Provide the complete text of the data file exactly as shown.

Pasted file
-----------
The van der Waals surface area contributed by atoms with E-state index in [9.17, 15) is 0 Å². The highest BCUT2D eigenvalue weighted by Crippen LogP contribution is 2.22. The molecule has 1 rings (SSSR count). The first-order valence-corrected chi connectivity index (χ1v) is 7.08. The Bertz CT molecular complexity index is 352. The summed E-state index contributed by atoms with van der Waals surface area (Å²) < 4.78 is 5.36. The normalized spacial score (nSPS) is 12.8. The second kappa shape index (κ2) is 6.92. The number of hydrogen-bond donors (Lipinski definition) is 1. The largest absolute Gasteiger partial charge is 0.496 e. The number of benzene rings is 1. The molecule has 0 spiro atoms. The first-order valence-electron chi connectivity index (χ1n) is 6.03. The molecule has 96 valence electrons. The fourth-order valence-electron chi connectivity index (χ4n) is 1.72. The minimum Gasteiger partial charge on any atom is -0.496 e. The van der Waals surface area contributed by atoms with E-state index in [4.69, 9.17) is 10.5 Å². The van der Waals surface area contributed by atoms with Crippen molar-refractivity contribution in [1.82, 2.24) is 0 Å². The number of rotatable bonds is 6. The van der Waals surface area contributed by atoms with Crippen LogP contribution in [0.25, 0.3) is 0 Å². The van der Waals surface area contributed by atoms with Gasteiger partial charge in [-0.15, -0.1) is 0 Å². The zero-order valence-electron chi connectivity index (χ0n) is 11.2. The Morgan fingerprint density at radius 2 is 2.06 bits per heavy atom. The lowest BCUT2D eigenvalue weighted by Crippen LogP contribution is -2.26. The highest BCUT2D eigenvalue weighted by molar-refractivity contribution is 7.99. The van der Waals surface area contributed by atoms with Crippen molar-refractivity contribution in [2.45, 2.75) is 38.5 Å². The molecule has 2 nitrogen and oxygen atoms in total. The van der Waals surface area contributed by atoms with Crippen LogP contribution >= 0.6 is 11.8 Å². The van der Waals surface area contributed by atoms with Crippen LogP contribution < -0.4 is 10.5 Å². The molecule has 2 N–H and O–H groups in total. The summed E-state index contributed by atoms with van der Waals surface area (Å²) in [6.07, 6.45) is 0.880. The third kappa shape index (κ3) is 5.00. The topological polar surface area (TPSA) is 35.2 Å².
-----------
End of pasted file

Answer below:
The van der Waals surface area contributed by atoms with E-state index in [9.17, 15) is 0 Å². The highest BCUT2D eigenvalue weighted by Crippen LogP contribution is 2.22. The molecule has 1 rings (SSSR count). The first-order valence-corrected chi connectivity index (χ1v) is 7.08. The Bertz CT molecular complexity index is 352. The summed E-state index contributed by atoms with van der Waals surface area (Å²) < 4.78 is 5.36. The normalized spacial score (nSPS) is 12.8. The second kappa shape index (κ2) is 6.92. The number of hydrogen-bond donors (Lipinski definition) is 1. The largest absolute Gasteiger partial charge is 0.496 e. The number of benzene rings is 1. The molecule has 0 spiro atoms. The first-order valence-electron chi connectivity index (χ1n) is 6.03. The molecule has 96 valence electrons. The fourth-order valence-electron chi connectivity index (χ4n) is 1.72. The minimum Gasteiger partial charge on any atom is -0.496 e. The van der Waals surface area contributed by atoms with E-state index in [4.69, 9.17) is 10.5 Å². The van der Waals surface area contributed by atoms with Crippen molar-refractivity contribution in [1.82, 2.24) is 0 Å². The number of rotatable bonds is 6. The van der Waals surface area contributed by atoms with Crippen LogP contribution in [0.25, 0.3) is 0 Å². The van der Waals surface area contributed by atoms with Gasteiger partial charge in [-0.15, -0.1) is 0 Å². The zero-order valence-electron chi connectivity index (χ0n) is 11.2. The Morgan fingerprint density at radius 2 is 2.06 bits per heavy atom. The lowest BCUT2D eigenvalue weighted by Crippen LogP contribution is -2.26. The highest BCUT2D eigenvalue weighted by molar-refractivity contribution is 7.99. The van der Waals surface area contributed by atoms with Crippen molar-refractivity contribution in [2.45, 2.75) is 38.5 Å². The molecule has 2 nitrogen and oxygen atoms in total. The van der Waals surface area contributed by atoms with Crippen LogP contribution >= 0.6 is 11.8 Å². The van der Waals surface area contributed by atoms with Crippen LogP contribution < -0.4 is 10.5 Å². The molecule has 2 N–H and O–H groups in total. The summed E-state index contributed by atoms with van der Waals surface area (Å²) in [6.07, 6.45) is 0.880. The third kappa shape index (κ3) is 5.00. The topological polar surface area (TPSA) is 35.2 Å².